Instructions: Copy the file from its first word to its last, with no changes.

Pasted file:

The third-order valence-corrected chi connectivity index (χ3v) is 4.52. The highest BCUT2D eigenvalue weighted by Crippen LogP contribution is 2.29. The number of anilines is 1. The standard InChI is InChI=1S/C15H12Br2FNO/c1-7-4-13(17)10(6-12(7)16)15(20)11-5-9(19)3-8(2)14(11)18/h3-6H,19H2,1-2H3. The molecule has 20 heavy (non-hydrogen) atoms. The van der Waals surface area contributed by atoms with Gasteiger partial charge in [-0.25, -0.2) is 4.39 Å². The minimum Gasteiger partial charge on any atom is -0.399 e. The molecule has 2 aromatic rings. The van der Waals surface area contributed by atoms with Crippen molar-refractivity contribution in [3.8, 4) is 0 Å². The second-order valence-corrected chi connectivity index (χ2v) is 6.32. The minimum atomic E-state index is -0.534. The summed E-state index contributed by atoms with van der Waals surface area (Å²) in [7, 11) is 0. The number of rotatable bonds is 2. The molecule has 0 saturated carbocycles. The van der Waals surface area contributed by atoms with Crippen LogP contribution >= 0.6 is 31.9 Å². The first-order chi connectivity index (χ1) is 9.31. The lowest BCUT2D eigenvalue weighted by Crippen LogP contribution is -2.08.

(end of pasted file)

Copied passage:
The third-order valence-corrected chi connectivity index (χ3v) is 4.52. The highest BCUT2D eigenvalue weighted by Crippen LogP contribution is 2.29. The number of anilines is 1. The standard InChI is InChI=1S/C15H12Br2FNO/c1-7-4-13(17)10(6-12(7)16)15(20)11-5-9(19)3-8(2)14(11)18/h3-6H,19H2,1-2H3. The molecule has 20 heavy (non-hydrogen) atoms. The van der Waals surface area contributed by atoms with Gasteiger partial charge in [-0.25, -0.2) is 4.39 Å². The minimum Gasteiger partial charge on any atom is -0.399 e. The molecule has 2 aromatic rings. The van der Waals surface area contributed by atoms with Crippen molar-refractivity contribution in [3.8, 4) is 0 Å². The second-order valence-corrected chi connectivity index (χ2v) is 6.32. The minimum atomic E-state index is -0.534. The summed E-state index contributed by atoms with van der Waals surface area (Å²) in [7, 11) is 0. The number of rotatable bonds is 2. The molecule has 0 saturated carbocycles. The van der Waals surface area contributed by atoms with Crippen LogP contribution >= 0.6 is 31.9 Å². The first-order chi connectivity index (χ1) is 9.31. The lowest BCUT2D eigenvalue weighted by Crippen LogP contribution is -2.08.